A 1♥ Opening and a limit raise later you are the declarer in 4♥ on a trump lead. This is what you see when the dummy hits.
You see that you have one ♠ loser, no ♥ loser and ♠ K will take care of your ♦ loser. So you need to limit your club losers to two. If trumps break there will be no problem, as you’ll be able to ruff your losers in dummy. Without a trump lead there would be no sweat, you’d simply conceded two clubs and your trumps are powerful enough to ruff two clubs.
Unfortunately they got off to the right lead.. Why does this always happen to you. They have no idea why they are doing it, but they end up doing the right thing..
Anyway, perhaps trumps will still break, or something else will develop. You decide to win in hand and play the ♠ Q. This has to be done some time, and it might help break defence’s communication.
No luck, LHO wins the ace and fires back a second trump, RHO discarding a discouraging diamond.
What now – perhaps RHO has only three clubs with one or two honors. In that case, you’ll be able to get a club trick going. Since you are in the dummy with ♥ 7, you pull a club from dummy. RHO puts up the queen and that wins the trick.
He now returns the ♠ J. Do you see any hope if RHO has ♣ KQxx?
It looks like he has JT ♠ to go with his clubs. If that’s the case, perhaps ♠ 9 is a threat against him, but how!!!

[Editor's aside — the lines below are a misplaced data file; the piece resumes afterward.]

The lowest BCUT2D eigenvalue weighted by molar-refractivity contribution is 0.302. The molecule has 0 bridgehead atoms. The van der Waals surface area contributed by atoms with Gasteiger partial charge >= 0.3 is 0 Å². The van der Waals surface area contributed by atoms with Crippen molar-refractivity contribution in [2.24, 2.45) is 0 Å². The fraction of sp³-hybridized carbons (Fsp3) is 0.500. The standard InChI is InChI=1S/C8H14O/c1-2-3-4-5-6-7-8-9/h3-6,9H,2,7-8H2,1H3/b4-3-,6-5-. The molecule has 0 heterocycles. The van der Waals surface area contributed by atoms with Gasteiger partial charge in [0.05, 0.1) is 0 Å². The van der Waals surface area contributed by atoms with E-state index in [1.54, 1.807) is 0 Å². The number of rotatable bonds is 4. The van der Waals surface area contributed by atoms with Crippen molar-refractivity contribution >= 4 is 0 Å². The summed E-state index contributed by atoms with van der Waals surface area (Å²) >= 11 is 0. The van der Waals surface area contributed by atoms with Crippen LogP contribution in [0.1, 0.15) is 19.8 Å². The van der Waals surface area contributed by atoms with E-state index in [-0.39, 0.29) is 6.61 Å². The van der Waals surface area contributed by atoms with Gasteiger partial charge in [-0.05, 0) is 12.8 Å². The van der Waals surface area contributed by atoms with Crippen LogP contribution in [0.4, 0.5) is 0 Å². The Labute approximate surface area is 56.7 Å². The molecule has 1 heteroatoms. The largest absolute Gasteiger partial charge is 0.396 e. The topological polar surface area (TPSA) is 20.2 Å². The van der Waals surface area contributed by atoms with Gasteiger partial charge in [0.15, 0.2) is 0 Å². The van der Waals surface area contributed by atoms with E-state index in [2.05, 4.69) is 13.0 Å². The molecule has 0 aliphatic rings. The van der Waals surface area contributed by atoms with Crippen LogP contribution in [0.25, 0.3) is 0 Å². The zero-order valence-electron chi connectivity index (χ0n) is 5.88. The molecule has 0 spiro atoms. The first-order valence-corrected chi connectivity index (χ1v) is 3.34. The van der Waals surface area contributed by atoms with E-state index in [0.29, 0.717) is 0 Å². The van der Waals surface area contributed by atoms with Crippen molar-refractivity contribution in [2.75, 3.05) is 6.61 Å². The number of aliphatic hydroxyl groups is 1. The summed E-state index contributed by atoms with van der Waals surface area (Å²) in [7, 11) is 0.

We know he has 1♥ , and we are placing him with 4 clubs. So he likely has 4144. Or probably some 5431 with 3♦ and 1♥ . If he has a 3 carder black suit, you can guess it and establish your tenth trick.
The position at the moment must be something similar to this:
Do you see a solution.
Enter the rare bird – the entry shifting squeeze. You can’t stop LHO from playing the 3rd trump. He has to, when he gets in. But you can make it embarrassing for RHO. Accordingly you discard a diamond from hand and win the ♠ K,
And then play ♦ A, ♦ K and ruff a diamond – thus eliminating the suit totally, before conceding a club. LHO wins, returns a trump and you put up the king.
What is RHO to do. If he discards a spade, you can underplay with Queen, ruff a spade and your ♠ 9 is good.
If he throws a club instead, you overtake with Ace, and ruff the clubs good.
Does the defence have a counter? Yes they do. If LHO wins the first club and returns the 3rd trump, RHO can throw a diamond. Now the entry shifting element is gone. Declarer now has to commit himself.
Can declarer do something about this threat. Well, if you can see the position at trick 5, you can perhaps see it at trick 4. When you see RHO discard a diamond on 2nd ♥ , you can cash ♠ K yourself, pitching the diamond, and then eliminate the diamonds before conceding a club.
Now it doesn’t matter who wins the 1st club. RHO will still be under pressure on 3rd trump.
Here’s the full hand
The play didn’t quite go along these lines on the table, but it was still fun to identify this bird at the table, especially as a defender.